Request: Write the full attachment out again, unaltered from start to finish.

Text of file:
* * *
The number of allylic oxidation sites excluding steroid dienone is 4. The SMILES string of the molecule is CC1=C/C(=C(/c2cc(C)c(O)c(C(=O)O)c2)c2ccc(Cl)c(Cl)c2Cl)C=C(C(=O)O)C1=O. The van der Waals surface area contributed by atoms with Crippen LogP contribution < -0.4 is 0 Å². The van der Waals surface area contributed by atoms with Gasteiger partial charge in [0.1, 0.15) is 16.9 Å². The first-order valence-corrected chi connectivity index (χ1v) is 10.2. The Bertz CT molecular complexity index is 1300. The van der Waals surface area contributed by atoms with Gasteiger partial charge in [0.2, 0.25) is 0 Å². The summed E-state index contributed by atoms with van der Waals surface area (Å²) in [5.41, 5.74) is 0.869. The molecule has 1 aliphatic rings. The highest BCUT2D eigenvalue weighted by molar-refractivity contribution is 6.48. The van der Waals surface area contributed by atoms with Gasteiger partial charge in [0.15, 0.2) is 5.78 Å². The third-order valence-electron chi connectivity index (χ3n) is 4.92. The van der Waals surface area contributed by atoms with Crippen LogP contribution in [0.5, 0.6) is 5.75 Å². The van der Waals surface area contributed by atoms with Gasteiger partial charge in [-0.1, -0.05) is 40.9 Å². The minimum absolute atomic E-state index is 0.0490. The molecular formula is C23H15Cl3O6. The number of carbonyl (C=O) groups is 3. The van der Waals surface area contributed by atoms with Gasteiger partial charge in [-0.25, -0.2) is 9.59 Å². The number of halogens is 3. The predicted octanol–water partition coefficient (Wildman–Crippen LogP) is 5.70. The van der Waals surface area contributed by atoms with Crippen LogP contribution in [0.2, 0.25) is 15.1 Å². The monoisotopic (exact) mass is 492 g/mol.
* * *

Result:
The number of allylic oxidation sites excluding steroid dienone is 4. The SMILES string of the molecule is CC1=C/C(=C(/c2cc(C)c(O)c(C(=O)O)c2)c2ccc(Cl)c(Cl)c2Cl)C=C(C(=O)O)C1=O. The van der Waals surface area contributed by atoms with Crippen LogP contribution < -0.4 is 0 Å². The van der Waals surface area contributed by atoms with Gasteiger partial charge in [0.1, 0.15) is 16.9 Å². The first-order valence-corrected chi connectivity index (χ1v) is 10.2. The Bertz CT molecular complexity index is 1300. The van der Waals surface area contributed by atoms with Gasteiger partial charge in [0.2, 0.25) is 0 Å². The summed E-state index contributed by atoms with van der Waals surface area (Å²) in [5.41, 5.74) is 0.869. The molecule has 1 aliphatic rings. The highest BCUT2D eigenvalue weighted by molar-refractivity contribution is 6.48. The van der Waals surface area contributed by atoms with Gasteiger partial charge in [0.15, 0.2) is 5.78 Å². The third-order valence-electron chi connectivity index (χ3n) is 4.92. The van der Waals surface area contributed by atoms with Crippen LogP contribution in [0.5, 0.6) is 5.75 Å². The van der Waals surface area contributed by atoms with Gasteiger partial charge in [-0.1, -0.05) is 40.9 Å². The minimum absolute atomic E-state index is 0.0490. The molecular formula is C23H15Cl3O6. The number of carbonyl (C=O) groups is 3. The van der Waals surface area contributed by atoms with Gasteiger partial charge in [-0.25, -0.2) is 9.59 Å². The number of halogens is 3. The predicted octanol–water partition coefficient (Wildman–Crippen LogP) is 5.70. The van der Waals surface area contributed by atoms with Crippen LogP contribution in [0.2, 0.25) is 15.1 Å². The monoisotopic (exact) mass is 492 g/mol.